Incorporating religion in books can be a very tricky business. Even if it’s really well-written, books with spiritual elements can upset and annoy even the most easy-going readers.
Religion in Books
Recently, I’ve had the random luck of reading four or five books that incorporated religious themes, including Waterfall and Cascade (The River of Time series), The Mephisto Covenant and The Girl of Fire and Thorns.
All of these books tied in ideas about God, faith, prayer and good vs. evil in completely different and unique ways. One of the only common threads among the novels was the idea that people struggle with their faith no matter how devout or strong their beliefs are.
Other than that, it was a complete free-for-all.
Like I mentioned before, religion can be a strong divider. Heck, if it can cause wars in real life, it could definitely rile people up even in fictional worlds (ex. The Da Vinci Code).
When I read books that have spiritual themes, there are some things I try to keep in mind:
- Most book are not going to represent my personal beliefs. For some, this may be a deal breaker, but for me it’s not. In the science fiction/fantasy world, anything goes. And, I mean anything (we’re talking unicorn girls in space). So, I’m not shocked or surprised to read about necromancy or ghosts or angels. The whole point of this genre is to write about things that couldn’t happen in real life.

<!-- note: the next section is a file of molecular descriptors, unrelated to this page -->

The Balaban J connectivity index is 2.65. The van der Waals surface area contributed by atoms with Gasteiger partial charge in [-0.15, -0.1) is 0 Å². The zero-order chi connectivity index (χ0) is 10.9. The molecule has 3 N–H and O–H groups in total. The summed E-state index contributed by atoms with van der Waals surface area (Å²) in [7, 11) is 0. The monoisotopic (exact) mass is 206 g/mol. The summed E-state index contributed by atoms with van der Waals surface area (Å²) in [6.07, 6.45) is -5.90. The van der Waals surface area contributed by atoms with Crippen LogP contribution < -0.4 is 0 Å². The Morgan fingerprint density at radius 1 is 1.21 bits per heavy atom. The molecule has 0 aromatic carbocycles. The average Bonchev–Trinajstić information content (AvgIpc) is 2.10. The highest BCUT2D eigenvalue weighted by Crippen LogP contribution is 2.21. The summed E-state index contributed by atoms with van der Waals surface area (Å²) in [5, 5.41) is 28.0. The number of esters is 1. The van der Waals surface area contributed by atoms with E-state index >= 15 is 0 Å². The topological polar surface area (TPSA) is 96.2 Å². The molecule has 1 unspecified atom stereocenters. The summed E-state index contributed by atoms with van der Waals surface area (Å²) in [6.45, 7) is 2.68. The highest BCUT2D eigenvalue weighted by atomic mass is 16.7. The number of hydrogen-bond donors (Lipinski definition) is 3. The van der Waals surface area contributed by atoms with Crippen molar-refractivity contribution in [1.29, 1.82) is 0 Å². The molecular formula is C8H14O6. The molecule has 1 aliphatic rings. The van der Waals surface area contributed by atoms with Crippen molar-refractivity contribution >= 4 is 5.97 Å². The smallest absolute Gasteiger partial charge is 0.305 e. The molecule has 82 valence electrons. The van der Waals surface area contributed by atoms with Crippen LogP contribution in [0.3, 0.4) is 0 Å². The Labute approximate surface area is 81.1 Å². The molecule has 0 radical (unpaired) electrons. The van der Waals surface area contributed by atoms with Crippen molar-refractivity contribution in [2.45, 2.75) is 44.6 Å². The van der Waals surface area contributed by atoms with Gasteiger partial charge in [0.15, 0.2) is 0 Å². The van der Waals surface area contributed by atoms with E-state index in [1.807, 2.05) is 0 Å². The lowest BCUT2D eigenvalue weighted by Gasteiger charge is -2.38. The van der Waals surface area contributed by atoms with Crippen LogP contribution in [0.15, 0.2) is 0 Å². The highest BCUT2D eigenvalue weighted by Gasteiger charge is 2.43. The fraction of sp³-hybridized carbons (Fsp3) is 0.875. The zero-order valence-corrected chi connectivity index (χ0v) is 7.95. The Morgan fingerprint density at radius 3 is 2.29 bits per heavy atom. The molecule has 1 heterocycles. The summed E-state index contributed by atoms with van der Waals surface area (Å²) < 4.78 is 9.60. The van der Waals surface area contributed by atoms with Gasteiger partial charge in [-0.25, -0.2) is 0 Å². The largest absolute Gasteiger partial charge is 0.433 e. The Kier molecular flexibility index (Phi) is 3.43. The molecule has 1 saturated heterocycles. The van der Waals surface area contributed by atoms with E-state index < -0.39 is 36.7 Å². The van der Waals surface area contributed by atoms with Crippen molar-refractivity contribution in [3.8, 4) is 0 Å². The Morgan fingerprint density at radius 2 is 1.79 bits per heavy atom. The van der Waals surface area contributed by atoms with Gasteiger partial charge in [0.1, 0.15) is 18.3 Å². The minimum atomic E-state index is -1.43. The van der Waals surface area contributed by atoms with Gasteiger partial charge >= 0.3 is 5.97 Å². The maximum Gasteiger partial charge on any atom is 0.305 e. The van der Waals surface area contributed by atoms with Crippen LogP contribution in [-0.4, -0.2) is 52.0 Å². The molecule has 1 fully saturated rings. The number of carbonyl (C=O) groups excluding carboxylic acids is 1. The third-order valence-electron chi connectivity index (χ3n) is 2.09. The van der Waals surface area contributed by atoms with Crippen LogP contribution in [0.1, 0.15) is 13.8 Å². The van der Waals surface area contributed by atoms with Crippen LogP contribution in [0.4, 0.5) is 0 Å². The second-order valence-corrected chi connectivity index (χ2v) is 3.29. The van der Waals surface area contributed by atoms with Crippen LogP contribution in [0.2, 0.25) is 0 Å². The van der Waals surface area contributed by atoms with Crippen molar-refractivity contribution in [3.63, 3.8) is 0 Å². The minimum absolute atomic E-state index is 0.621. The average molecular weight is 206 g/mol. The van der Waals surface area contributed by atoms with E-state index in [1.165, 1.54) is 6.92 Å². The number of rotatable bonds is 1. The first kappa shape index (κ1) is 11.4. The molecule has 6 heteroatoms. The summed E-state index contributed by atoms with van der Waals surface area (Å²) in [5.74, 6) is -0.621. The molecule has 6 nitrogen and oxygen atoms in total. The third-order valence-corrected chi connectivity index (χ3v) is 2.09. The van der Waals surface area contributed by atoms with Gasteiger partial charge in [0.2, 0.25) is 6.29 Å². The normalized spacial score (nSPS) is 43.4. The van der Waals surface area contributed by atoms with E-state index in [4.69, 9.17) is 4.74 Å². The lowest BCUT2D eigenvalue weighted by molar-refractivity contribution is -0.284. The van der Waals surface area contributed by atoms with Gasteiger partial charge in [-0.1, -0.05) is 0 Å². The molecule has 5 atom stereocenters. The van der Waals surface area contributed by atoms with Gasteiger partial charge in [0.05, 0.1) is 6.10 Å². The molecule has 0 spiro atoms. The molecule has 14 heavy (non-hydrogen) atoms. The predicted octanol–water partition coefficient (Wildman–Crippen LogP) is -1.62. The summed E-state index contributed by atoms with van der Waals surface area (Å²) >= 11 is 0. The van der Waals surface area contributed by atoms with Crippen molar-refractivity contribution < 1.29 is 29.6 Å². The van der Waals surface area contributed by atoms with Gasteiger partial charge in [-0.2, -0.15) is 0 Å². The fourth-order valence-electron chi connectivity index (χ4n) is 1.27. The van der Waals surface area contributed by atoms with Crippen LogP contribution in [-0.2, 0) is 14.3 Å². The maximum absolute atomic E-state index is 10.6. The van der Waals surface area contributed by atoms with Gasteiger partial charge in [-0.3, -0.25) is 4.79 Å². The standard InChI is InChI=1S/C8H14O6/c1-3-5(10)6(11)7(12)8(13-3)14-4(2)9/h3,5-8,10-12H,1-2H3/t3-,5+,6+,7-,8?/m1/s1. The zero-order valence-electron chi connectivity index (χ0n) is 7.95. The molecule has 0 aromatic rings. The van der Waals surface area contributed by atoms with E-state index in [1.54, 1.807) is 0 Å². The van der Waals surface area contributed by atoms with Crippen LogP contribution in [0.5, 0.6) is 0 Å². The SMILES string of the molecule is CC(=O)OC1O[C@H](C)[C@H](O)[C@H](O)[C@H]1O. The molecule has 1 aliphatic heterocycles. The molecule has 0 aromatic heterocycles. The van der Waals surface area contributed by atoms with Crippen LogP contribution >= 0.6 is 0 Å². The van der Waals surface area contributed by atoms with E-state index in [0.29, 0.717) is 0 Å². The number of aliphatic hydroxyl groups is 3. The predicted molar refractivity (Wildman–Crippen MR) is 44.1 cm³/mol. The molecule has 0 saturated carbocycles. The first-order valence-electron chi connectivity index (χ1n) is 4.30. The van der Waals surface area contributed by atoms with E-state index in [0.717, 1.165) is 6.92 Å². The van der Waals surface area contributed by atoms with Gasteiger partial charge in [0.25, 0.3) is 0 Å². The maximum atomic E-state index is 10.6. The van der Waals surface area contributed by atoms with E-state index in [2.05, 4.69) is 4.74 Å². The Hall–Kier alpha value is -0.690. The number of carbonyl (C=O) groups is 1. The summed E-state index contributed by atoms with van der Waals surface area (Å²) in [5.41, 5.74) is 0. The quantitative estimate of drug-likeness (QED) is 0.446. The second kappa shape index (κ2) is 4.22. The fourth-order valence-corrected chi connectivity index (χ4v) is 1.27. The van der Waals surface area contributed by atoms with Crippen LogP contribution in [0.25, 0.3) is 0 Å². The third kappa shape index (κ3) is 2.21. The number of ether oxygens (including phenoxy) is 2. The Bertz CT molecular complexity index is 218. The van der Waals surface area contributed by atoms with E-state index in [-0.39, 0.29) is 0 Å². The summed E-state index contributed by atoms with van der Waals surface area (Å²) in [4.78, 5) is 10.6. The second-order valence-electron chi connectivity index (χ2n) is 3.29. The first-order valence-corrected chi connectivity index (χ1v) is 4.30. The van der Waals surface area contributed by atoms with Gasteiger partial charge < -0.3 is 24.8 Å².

- It’s fiction. Although this is pretty basic, it’s surprising the number of people who forget this. Fiction can be used to teach life lessons and make us think foreign ideas or concepts, but it also serves to entertain us. It’s for fun. To help keep reading an enjoyable pasttime, I remind myself to sit down, relax and read. The blog isn’t called “Read.Breathe.Relax.” for nothing… 😉
- I can stop reading a book at any time. If I’m getting creeped out, disturbed or annoyed, I just stop reading. I can skip parts and move on or just put the book down. Usually, I get so annoyed that I keep reading just to see where the book’s going, but I try to remind myself that getting mad at a book doesn’t do a lot of good.
Personal pet peeves:
- Lack of consistency in religious practices or ideas, like in The Mephisto Covenant. Ugh…
- A portrayal of a stereotypical religious fanatic- someone who is judgmental, hateful and self-righteous (i.e. Angela from The Office)
- Hedonism for hedonism’s sake. Books that employ an anything-goes mentality just to be subversive or alternative or to represent what “real teens” are doing.
It’s your turn- what do you think about religion in books? What are your pet peeves?